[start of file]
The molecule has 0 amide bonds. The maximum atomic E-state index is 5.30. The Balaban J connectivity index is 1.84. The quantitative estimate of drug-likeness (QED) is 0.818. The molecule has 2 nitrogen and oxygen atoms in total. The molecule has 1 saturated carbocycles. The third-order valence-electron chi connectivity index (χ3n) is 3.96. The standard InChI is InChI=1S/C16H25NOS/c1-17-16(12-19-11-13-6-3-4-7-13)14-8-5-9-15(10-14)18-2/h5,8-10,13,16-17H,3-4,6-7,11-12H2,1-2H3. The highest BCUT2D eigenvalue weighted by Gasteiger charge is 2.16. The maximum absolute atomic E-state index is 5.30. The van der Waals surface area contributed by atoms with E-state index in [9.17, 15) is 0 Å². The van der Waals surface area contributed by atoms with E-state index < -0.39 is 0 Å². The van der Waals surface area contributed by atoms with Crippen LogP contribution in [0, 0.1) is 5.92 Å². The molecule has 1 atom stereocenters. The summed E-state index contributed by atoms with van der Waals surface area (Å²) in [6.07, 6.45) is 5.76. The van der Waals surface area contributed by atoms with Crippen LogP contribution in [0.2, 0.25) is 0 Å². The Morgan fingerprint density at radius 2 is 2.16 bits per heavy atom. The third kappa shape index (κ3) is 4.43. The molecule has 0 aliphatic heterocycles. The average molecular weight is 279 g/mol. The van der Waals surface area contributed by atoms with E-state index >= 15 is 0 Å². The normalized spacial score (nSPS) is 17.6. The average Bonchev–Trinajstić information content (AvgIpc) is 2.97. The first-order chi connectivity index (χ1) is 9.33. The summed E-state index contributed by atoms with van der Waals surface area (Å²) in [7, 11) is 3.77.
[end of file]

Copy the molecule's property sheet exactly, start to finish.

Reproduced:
The molecule has 0 amide bonds. The maximum atomic E-state index is 5.30. The Balaban J connectivity index is 1.84. The quantitative estimate of drug-likeness (QED) is 0.818. The molecule has 2 nitrogen and oxygen atoms in total. The molecule has 1 saturated carbocycles. The third-order valence-electron chi connectivity index (χ3n) is 3.96. The standard InChI is InChI=1S/C16H25NOS/c1-17-16(12-19-11-13-6-3-4-7-13)14-8-5-9-15(10-14)18-2/h5,8-10,13,16-17H,3-4,6-7,11-12H2,1-2H3. The highest BCUT2D eigenvalue weighted by Gasteiger charge is 2.16. The maximum absolute atomic E-state index is 5.30. The van der Waals surface area contributed by atoms with E-state index in [9.17, 15) is 0 Å². The van der Waals surface area contributed by atoms with E-state index < -0.39 is 0 Å². The van der Waals surface area contributed by atoms with Crippen LogP contribution in [0, 0.1) is 5.92 Å². The molecule has 1 atom stereocenters. The summed E-state index contributed by atoms with van der Waals surface area (Å²) in [6.07, 6.45) is 5.76. The van der Waals surface area contributed by atoms with Crippen LogP contribution in [0.2, 0.25) is 0 Å². The Morgan fingerprint density at radius 2 is 2.16 bits per heavy atom. The third kappa shape index (κ3) is 4.43. The molecule has 0 aliphatic heterocycles. The average molecular weight is 279 g/mol. The van der Waals surface area contributed by atoms with E-state index >= 15 is 0 Å². The normalized spacial score (nSPS) is 17.6. The average Bonchev–Trinajstić information content (AvgIpc) is 2.97. The first-order chi connectivity index (χ1) is 9.33. The summed E-state index contributed by atoms with van der Waals surface area (Å²) in [7, 11) is 3.77.